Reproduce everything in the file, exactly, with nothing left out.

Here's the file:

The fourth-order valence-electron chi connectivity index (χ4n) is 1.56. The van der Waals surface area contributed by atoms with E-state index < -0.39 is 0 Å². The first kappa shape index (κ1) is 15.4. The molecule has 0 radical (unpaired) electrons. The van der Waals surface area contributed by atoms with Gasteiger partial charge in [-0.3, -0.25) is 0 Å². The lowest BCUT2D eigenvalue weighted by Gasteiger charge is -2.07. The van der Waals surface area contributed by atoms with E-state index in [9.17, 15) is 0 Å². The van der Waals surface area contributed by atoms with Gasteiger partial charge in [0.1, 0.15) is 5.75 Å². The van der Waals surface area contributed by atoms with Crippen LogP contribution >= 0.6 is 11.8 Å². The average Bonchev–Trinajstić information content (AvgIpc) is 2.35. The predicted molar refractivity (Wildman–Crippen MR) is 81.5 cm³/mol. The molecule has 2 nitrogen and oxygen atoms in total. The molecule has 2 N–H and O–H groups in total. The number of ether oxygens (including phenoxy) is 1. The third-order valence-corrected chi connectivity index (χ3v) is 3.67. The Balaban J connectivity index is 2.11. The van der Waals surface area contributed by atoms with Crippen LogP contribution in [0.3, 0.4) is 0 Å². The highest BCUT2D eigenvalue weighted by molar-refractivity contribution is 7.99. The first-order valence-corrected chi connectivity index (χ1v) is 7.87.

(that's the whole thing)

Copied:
The fourth-order valence-electron chi connectivity index (χ4n) is 1.56. The van der Waals surface area contributed by atoms with E-state index < -0.39 is 0 Å². The first kappa shape index (κ1) is 15.4. The molecule has 0 radical (unpaired) electrons. The van der Waals surface area contributed by atoms with Gasteiger partial charge in [-0.3, -0.25) is 0 Å². The lowest BCUT2D eigenvalue weighted by Gasteiger charge is -2.07. The van der Waals surface area contributed by atoms with E-state index in [9.17, 15) is 0 Å². The van der Waals surface area contributed by atoms with Gasteiger partial charge in [0.1, 0.15) is 5.75 Å². The van der Waals surface area contributed by atoms with Crippen LogP contribution >= 0.6 is 11.8 Å². The average Bonchev–Trinajstić information content (AvgIpc) is 2.35. The predicted molar refractivity (Wildman–Crippen MR) is 81.5 cm³/mol. The molecule has 2 nitrogen and oxygen atoms in total. The molecule has 2 N–H and O–H groups in total. The number of ether oxygens (including phenoxy) is 1. The third-order valence-corrected chi connectivity index (χ3v) is 3.67. The Balaban J connectivity index is 2.11. The van der Waals surface area contributed by atoms with Crippen LogP contribution in [0.3, 0.4) is 0 Å². The highest BCUT2D eigenvalue weighted by molar-refractivity contribution is 7.99. The first-order valence-corrected chi connectivity index (χ1v) is 7.87.